• f/16 26 mm
  • ISO 200

365 Day Photograph Challenge: June Part I

Long, long days.

Some of my favourite photos from the first half of June 2017. Enjoy!

1st June – Seaton Delaval Hall

01 June.jpg

Completed in 1728, Seaton Delaval Hall was designed by the famous architect, Sir John Vanburgh. Amongst his works are Blenheim Palace in Oxfordshire, perhaps best known as the birthplace of Sir Winston Churchill. Many comparisons in design may be made with Blenheim. Barely 100 years after its construction, the central hall burnt down in 1822 and has never been lived in since. The Delaval family lived in the west wing until 2009 when the Hall and its grounds were sold to the National Trust. It opened to the public for the first time on 1st May 2010.

  • Samsung Galaxy S7
  • 1/2,000 sec exposure
  • f1.7 4.2 mm
  • ISO 50

4th June – Corby’s Crags

04 June.jpg

Located on the road between Rothbury and Alnwick, this is a tremendous view point from the top of Corby’s Crags. It is quite a popular spot with climbers.

  • Samsung GX-1S
  • 1/60 sec exposure
  • f/19 28 mm
  • ISO 200

9th June – The Grave of Emily Davison

09 June.jpg

Emily Davison was famously fatally injured at the 1913 Epsom Derby when she attempted to pin the suffragette colours to the King’s horse, Amner. She died from her injuries four days after the event, having never regained consciousness. She was buried in the graveyard of St Mary the Virgin, Morpeth on 15th June 1913. Her epitaph is the WSPU slogan, ‘Deeds not Words.’

  • Samsung GX-1S
  • 1/50 sec expsoure
  • f/4.5 125 mm
  • ISO 200

10th June – Bust of the Seventh Earl of Carlisle, Morpeth Town Hall

10 June.jpg

I quite liked the effect of the perspective and foreshortening that the balustrades of the grand staircase produced in this shot.

  • Samsung GX-1S
  • 1/60 sec exposure
  • f/8 50 mm
  • ISO 400

12th June – Woodlea, Morpeth Riverside

12 June.jpg

An interesting early 20th century dwelling on the bank of the River Wansbeck in Morpeth town centre. Fun piece of trivia, one can see the position I was stood at to take the photograph on 26th February. It is the corner of the road as it turns up the bank. This photograph was taken at 10:25 p.m.

  • Samsung GX-1S
  • 2 sec exposure
  • f/8 23 mm
  • ISO 400

13th June – Morpeth Riverside (Civil Twilight)

13 June

Perhaps the most photographed view of Morpeth, and quite rightly so! It is very picturesque. This view has appeared many times throughout my photograph challenge as I particularly love this view. I have tried to vary my position and the times of day. This shot was taken during civil twilight at 9:35 p.m. in the evening. Not quite as late as the previous day’s effort!

  • Samsung GX-1S
  • 1/6 sec exposure
  • f/8 68 mm
  • ISO 200

365 Day Photograph Challenge: May Part II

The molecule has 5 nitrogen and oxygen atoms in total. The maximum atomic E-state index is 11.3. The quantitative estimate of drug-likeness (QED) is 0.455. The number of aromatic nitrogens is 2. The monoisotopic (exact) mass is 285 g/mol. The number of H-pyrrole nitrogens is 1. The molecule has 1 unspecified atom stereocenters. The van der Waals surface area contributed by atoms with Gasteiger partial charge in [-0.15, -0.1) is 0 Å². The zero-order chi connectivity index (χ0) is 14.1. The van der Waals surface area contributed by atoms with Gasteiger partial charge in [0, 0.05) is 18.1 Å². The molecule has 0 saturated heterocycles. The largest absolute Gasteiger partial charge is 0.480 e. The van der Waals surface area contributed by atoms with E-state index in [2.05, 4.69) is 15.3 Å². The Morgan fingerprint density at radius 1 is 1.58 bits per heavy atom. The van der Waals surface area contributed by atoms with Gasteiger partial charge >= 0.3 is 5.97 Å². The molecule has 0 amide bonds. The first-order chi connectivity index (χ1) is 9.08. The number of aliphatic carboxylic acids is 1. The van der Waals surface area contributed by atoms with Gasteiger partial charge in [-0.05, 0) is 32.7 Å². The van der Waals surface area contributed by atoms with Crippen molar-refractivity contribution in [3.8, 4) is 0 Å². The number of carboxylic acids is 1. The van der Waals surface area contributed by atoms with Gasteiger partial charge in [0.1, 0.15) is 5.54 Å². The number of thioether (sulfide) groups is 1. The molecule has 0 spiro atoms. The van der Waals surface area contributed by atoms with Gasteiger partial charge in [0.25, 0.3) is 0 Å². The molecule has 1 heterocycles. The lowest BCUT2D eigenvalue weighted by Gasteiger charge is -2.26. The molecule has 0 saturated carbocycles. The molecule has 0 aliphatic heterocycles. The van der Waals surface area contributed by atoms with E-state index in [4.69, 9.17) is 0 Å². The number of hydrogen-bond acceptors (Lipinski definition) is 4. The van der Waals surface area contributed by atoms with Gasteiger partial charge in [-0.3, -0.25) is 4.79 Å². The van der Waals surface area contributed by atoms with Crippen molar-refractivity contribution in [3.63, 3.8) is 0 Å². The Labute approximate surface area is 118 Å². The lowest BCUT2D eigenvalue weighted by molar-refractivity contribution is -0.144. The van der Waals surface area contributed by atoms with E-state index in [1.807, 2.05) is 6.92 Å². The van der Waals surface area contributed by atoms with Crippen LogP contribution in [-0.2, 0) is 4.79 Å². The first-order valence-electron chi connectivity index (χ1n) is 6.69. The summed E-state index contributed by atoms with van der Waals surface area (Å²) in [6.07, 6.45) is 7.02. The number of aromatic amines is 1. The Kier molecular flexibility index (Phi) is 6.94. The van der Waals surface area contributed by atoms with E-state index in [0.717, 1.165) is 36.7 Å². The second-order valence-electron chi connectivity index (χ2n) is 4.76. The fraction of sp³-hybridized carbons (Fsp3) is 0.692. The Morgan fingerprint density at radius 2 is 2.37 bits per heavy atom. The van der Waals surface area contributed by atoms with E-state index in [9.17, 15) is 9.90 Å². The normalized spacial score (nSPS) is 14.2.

The joys of Spring

Some of my favourites from the second half of May 2017.

14th May – Berwick upon Tweed Town Hall

14 May.jpg

Berwick’s impressive Town Hall was built between 1750 and 1756 and is Grade I listed. It is a fine example of Georgian architecture. Lindisfarne Castle, shrouded in scaffolding, can be seen in the distance on the horizon to the right of the Town Hall.

  • Samsung GX-1S
  • 1/125 sec exposure
  • f/19 50 mm
  • ISO 200

18th May – Morpeth Court House

18 May.jpg

I’ve photographed this building many times before. It dates from 1822 and is Grade II* Listed by Historic England. I found a little raised spot which gave quite a pleasing vantage point. I also liked the shadow of the trees from the street light on the building. Photographed in RAW format.

  • Samsung GX-1S
  • 2 sec exposure
  • f/5.6 55 mm
  • ISO 9

23rd May – Morpeth Castle

23 May.jpg

The gatehouse is all that remains of Morpeth Castle (along with fragments of the curtain wall). It was restored in the mid-18th century and again between 1857 and 1858 by the Earl of Carlisle. I photographed the gatehouse from Ha’ Hill, which is a former motte castle. The gloom was gathering but I managed to capture the last rays glowing on the side of the castle.

  • Samsung GX-1S
  • 8/5 sec exposure
  • f/13 55 mm
  • ISO 200

27th May – Cambois Rowing Club Regatta

27 May

Pronounced, “Cam-us” the rowing club (founded in 1911) is based on the River Wansbeck in Ashington, Northumberland. The village of Cambois is further downstream at the mouth of the river. I got the recommendation for this photograph opportunity from my boss who happens to be the secretary of the club. Although not the prettiest of bridges, North Seaton Railway Viaduct (built in 1926) formed an impressive backdrop to the finish line of the regatta and I felt it had an amphitheatre-like quality about it.

  • Samsung GX-1S
  • 1/125 sec exposure
  • f/16 150 mm
  • ISO 200

29th May – Tyne River God

29 May.jpg

This massive bronze statue is attached to Newcastle upon Tyne’s Civic Centre. The sculptor was David Wynne and it was made in 1968 (the year the Civic Centre opened).

  • Samsung GX-1S
  • 8/5 sec exposure
  • f/9.5 125 mm
  • ISO 200

365 Day Photograph Challenge: April Summary

My apologies it has been some time since I last updated my blog. I have been very busy of late with work and finishing the corrections for my thesis. I will do my best to bring my photography back up to date over the coming days and weeks. Expect bumper editions with lots of photographs. Starting with all of April’s photos!!

  • 01 – Early flowering Rhododendron
  • 02 – Telford Bridge, Morpeth
  • 03 – Newcastle University Quadrangle dedication plaque
  • 04 – Woodhorn Colliery pit wheels
  • 05 – Morpeth Clock Tower (at blue hour)
  • 06 – First new £1 coin
  • 07 – Northumberland view of the Cheviot Hills from Cockle Park Farm
  • 08 – The Bathing House, Howick
  • 09 – Morpeth Cenotaph
  • 10 – Morpeth Riverside (at astronomical twilight)
  • 11 – Thesis corrections!
  • 12 – Tea collection (helps with those thesis corrections!)
  • 13 – Cockle Park Tower
  • 14 – Garden patio before and after cleaning
  • 15 – Warkworth Castle
  • 16 – My niece
  • 17 – Cherry blossom contrasting against a stormy sky
  • 18 – View of Bridge Street, Morpeth, from the Clock Tower roof
  • 19 – Muller fruit corner
  • 20 – Acers in Carlisle Park, Morpeth